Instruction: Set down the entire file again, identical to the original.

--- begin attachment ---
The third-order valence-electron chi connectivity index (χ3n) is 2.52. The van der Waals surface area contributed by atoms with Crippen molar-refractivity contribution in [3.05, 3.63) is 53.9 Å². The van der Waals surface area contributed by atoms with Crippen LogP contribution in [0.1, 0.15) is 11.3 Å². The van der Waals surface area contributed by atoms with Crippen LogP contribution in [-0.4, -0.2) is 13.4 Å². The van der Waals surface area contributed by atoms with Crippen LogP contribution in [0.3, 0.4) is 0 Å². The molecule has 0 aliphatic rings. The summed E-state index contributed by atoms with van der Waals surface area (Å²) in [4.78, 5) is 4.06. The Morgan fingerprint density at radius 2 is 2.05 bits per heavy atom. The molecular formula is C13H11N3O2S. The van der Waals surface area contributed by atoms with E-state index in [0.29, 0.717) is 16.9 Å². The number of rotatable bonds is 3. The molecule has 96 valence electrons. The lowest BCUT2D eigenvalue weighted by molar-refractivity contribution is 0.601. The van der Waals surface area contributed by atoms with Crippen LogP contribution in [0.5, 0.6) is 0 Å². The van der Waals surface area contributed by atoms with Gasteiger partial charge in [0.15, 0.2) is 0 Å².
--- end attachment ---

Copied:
The third-order valence-electron chi connectivity index (χ3n) is 2.52. The van der Waals surface area contributed by atoms with Crippen molar-refractivity contribution in [3.05, 3.63) is 53.9 Å². The van der Waals surface area contributed by atoms with Crippen LogP contribution in [0.1, 0.15) is 11.3 Å². The van der Waals surface area contributed by atoms with Crippen LogP contribution in [-0.4, -0.2) is 13.4 Å². The van der Waals surface area contributed by atoms with Crippen LogP contribution in [0.3, 0.4) is 0 Å². The molecule has 0 aliphatic rings. The summed E-state index contributed by atoms with van der Waals surface area (Å²) in [4.78, 5) is 4.06. The Morgan fingerprint density at radius 2 is 2.05 bits per heavy atom. The molecular formula is C13H11N3O2S. The van der Waals surface area contributed by atoms with E-state index in [0.29, 0.717) is 16.9 Å². The number of rotatable bonds is 3. The molecule has 96 valence electrons. The lowest BCUT2D eigenvalue weighted by molar-refractivity contribution is 0.601. The van der Waals surface area contributed by atoms with Crippen LogP contribution in [0.5, 0.6) is 0 Å². The van der Waals surface area contributed by atoms with Gasteiger partial charge in [0.15, 0.2) is 0 Å².